In preferred embodiments the thermal lens focal lengths for the laser material at the laser input powers and the thermal lens focal lengths of the Raman medium at the laser output powers are determined and the position of the laser material and the Raman medium in the cavity are selected to ensure that during operation of the laser the resonator is stable. Suitably the thermal lenses for the laser material can be calculated and then confirmed by cavity stability measurement. Alternatively the thermal lenses can be determined by standard measurement techniques such as lateral shearing interferometry measurements which can also provide information on any aberrations. A suitable interferometric technique is described in M. Revermann, H. M. Pask, J. L. Blows, T. Omatsu “Thermal lensing measurements in an interactivity LiIO3 Laser”, ASSL Conference Proceedings February 2000; in J. L. Blows, J. M. Dewes and T. Omatsu, “Thermal lensing measurement in line-focus end-pumped neodymium yttrium aluminium garnet using holographic lateral shearing interferometry”, J. Applied Physics, Vol. 83, No. 6, March 1998; and in H. M. Pask, J. L. Blows, J. A. Piper, M. Revermann, T. Omatsu, “Thermal lensing in a barium nitrate Raman laser”, ASSL Conference Proceedings February 2001. Suitably at least the positional of the laser material and the Raman medium in the cavity are selected such that the combination of the thermal lens powers for the laser and Raman media fall within a stable operating region of a stability plot. A suitable stability plot for a two-mirror resonator can be determined as follows. The ray transfer matrix (M) is calculated for a transit of the optical resonator. The elements of this matrix M = [ A B C D ]
enable an equivalent (two-mirror) resonator to be defined with equivalent g-parameters g1*=A, g2*=D and L*=B. Texts describing this method are N. Hodgson and A. Weber, “Optical Resonators”, Springer-Verlag London Limited, 1997 and W. Koechner. “Solid-state Laser Engineering”, Springer-Verlag, 1992.

The dynamic nature of the Raman laser resonator as the diode current is increased can be simulated by calculating g1* and g2* for suitable combinations of the thermal lenses in the laser and Raman crystals. When plotted on a stability plot, a curve can be defined. In a well-designated resonator, this curve will lie in a stable region of the stability plot from the point where laser action is initiated to the point corresponding to the desired operating current.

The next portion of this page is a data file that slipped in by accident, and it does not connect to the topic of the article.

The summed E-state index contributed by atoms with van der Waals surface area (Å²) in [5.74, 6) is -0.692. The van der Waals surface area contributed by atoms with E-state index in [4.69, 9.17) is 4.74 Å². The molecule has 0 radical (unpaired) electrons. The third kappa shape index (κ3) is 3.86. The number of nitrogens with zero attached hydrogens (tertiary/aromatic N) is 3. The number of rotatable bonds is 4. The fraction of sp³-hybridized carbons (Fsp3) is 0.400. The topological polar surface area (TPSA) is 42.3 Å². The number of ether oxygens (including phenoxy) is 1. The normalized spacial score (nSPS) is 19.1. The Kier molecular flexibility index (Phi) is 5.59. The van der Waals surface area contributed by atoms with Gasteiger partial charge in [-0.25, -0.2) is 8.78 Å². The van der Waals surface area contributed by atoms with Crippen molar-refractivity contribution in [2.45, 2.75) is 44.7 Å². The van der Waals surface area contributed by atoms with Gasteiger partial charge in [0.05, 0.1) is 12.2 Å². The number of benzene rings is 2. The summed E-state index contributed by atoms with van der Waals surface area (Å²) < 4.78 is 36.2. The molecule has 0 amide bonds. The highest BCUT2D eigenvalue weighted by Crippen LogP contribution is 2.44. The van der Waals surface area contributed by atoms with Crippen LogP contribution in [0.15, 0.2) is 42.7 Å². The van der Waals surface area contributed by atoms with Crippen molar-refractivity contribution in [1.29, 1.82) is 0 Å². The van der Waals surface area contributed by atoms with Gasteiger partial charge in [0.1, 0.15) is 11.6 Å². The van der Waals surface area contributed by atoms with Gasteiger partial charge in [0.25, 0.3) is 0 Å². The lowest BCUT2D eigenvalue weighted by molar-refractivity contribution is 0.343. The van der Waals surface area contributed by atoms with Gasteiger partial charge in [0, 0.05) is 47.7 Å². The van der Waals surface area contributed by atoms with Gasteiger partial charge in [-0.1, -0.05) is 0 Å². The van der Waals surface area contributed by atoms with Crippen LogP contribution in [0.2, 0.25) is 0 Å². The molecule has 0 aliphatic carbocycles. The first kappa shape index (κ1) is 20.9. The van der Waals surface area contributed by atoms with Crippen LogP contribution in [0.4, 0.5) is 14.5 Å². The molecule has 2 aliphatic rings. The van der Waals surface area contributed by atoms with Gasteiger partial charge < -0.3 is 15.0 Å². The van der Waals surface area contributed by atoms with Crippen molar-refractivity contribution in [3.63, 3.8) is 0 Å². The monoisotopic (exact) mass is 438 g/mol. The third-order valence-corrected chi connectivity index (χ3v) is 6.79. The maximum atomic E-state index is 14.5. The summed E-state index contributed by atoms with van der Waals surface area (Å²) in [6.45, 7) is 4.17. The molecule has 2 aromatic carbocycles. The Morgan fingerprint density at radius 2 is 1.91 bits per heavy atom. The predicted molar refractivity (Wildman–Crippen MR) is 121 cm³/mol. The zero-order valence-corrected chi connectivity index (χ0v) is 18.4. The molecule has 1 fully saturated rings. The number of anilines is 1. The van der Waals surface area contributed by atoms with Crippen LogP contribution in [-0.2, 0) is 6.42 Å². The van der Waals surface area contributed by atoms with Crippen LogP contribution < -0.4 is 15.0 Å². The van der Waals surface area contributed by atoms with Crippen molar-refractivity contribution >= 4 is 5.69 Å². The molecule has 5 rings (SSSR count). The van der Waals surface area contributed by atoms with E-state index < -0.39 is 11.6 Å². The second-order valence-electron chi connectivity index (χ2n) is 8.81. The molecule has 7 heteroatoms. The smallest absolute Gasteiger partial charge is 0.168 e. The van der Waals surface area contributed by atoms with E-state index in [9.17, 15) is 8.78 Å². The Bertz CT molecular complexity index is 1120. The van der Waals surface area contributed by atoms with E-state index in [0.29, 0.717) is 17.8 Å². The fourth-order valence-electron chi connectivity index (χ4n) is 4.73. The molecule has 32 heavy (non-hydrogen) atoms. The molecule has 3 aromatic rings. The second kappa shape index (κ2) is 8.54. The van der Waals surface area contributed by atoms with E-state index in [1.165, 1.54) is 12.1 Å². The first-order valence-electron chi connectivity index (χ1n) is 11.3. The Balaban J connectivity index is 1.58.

In example of a stability diagram is shown in FIG. 6. On the stability plot shown the hatched regions corresponds to a stable operating region. Each point on the graph corresponds to a different combination of thermal lens powers for the laser material DL and Raman media DR. The heavy solid line shows an example how the resonator stability varies in a well-designed Raman laser as the pump diode is increased from zero to the desired operating point. In preferred embodiments a computer model is used to determine suitable cavity configurations for a particular power regime using different combinations of media. In such an embodiment the thermal lensing power for a variety of Raman media crystals can be measured over a wide parameter space of Raman laser output powers and mode sizes and thermally modelled. A standard resonator design program using 2-mirror configurations to more complex folded resonators can then be used to determine the fundamental and Raman laser mode sizes as a function of pump power enabling stable resonators to be designed to produce output powers in specified regions from mWs to multiwatt outputs.

The laser material can be pumped/stimulated by a pulsed or continuous arclamp, flashlamp or diode (semiconductor) laser using a side-pumped, single end-pumped or double end-pumped geometry. End pumping of the laser crystal is a very efficient approach to generating Raman laser output or its second harmonic. For example the inventors have demonstrated optical to optical conversion efficiencies as high as 7% for end pumping with a 20 W output from a fibre-coupled diode laser to produce 1.42 W frequency-doubled Raman laser output at 578 nm. Compared to side-pumped laser crystals, end-pumped laser crystals generally have high gain and give rise to short Q-switched pulses, and the pump spot size in the laser crystal can be adjusted to match the resonator mode size. However end-pumped laser crystals can also give rise to strong (and abberated) thermal lensing, and this ultimately limits the scalability of end-pumped Raman lasers.

Side-pumping of the laser crystal may not result in such high optical-optical conversion efficiency, but it is a cheaper approach, is more easily scalable and enables greater flexibility in where the resonator components can be placed.